4/12/2014 – Cinco Dias
Over the last year, a genuine revolution has been watched in real estate-owned property sales by Spanish banks due to two fundamental factors: transfers of internal servicers to large international investors and establishment of Sareb (the bad bank of Spain) which considerably boosted the speed of offloading the repossessed assets.
Thus, from January to September 2013, the biggest banks traded their properties directly, sold five times more than Sareb. This year’s nine-month period, though, saw most of the servicers in hands of funds, whereas the bad bank positioned as the sales leader.
The two phenomena were joined by progressively shrinking prices which enforced higher provisions from banks. All these were translated into a 22% jump in sales of six biggest entities of the country that sold more than 68.000 properties in total. To compare, a year earlier they managed to market 55.000.
Three banks clearly monopolize the business: CaixaBank, BBVA and Sabadell, accounting for 77% of all sales. Interestingly, the two last refused to sell their servicers to ‘outsource asset management to professionals’.
CaixaBank did convey 51% of its Servihabitat to fund Texan Pacific Group (TPG), which now ranks first in sales with 20.093 transactions, still having 9.983 dwellings in its balance returnin it €964 million, as well as 10.110 REO units of financed developers.
Moreover, the Catalan entity placed a bet on rentals which represent 43% of its real estate activity. It leases 6.384 properties for €742 million. Together with the bank’s trading activity, the business is worth €3.96 billion.
Ranking the second, BBVA and its servicer Anida have sealed 16.049 deals in the first three quarters of the year, up 10.2% from 2013. Although not disclosed, discunts applied are said to cause a loss of €598 million (€844 million during the same period in 2013). In terms of year-to-date sales, 8.221 properties left its balance and the rest corresponded to developer units.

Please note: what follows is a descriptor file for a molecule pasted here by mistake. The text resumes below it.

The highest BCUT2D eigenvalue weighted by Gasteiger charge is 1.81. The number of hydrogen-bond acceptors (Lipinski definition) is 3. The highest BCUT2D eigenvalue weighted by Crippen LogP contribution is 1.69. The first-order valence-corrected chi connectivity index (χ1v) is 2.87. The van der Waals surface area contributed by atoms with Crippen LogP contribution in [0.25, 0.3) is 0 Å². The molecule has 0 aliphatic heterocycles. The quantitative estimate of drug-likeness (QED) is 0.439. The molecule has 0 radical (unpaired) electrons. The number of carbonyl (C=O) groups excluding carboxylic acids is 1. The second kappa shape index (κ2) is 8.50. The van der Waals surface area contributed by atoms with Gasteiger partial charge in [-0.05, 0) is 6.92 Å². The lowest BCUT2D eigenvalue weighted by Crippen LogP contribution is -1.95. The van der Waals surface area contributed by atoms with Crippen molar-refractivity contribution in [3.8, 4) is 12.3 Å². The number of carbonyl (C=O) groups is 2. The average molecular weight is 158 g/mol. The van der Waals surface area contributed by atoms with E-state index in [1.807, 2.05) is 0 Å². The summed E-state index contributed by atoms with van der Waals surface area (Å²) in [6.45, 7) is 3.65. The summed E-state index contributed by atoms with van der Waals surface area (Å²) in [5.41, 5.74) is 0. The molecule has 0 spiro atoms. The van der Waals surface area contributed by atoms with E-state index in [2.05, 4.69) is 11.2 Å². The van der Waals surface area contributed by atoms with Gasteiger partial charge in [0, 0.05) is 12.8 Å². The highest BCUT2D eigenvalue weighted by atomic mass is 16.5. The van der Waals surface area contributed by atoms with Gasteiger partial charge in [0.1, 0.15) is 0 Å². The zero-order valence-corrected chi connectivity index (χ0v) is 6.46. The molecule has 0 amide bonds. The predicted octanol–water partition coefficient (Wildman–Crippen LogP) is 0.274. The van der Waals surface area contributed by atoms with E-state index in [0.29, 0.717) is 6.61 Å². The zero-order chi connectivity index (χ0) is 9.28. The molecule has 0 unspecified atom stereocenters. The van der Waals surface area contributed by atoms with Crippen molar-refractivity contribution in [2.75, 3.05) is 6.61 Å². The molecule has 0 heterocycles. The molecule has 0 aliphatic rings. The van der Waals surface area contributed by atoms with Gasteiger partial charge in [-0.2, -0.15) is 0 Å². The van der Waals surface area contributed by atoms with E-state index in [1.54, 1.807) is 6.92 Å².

The success of Banco Sabadell owes to the recent merit of its Solvia which signed an asset management contract with Sareb, including all REO properties of Bankia. This Catalan entity marketed 10.819 houses, both own and developer’s, earning €1.88 billion, at an average price of €173.400 per unit.
The increased mean value is due to better over-€100.000 property sales representing 42% of all deals (showing 26% in September 2013). ‘New homes sell at a good pace’, the bank admitted.
Other leading Spanish banks opted for sharing their servicers, like Banco Popular that sold 51% of Aliseda to a joint venture of Kennedy Wilson and Värde Partners. This entity boosted its REO sales by five in the nine months of 2014, precisely 5.148 properties for €989 million in total. One unit stood at €192.113 on average.
Santander, which transferred Altamira to fund Apollo, managed to convey only 8.300 houses but the truth is the bank sold majority of its REO in the previous years and now it earns most – €1.4 billion in total.
Finally, Bankia which outsourced management of its assets to Haya Real Estate (set up by Cerberus) totalled its sales at 7.663 units for a joint value of €864,5 million, including both own properties and those found in the balance of the bad bank.
Original story: Cinco Días (by Juande Portillo)
Translation: AURA REE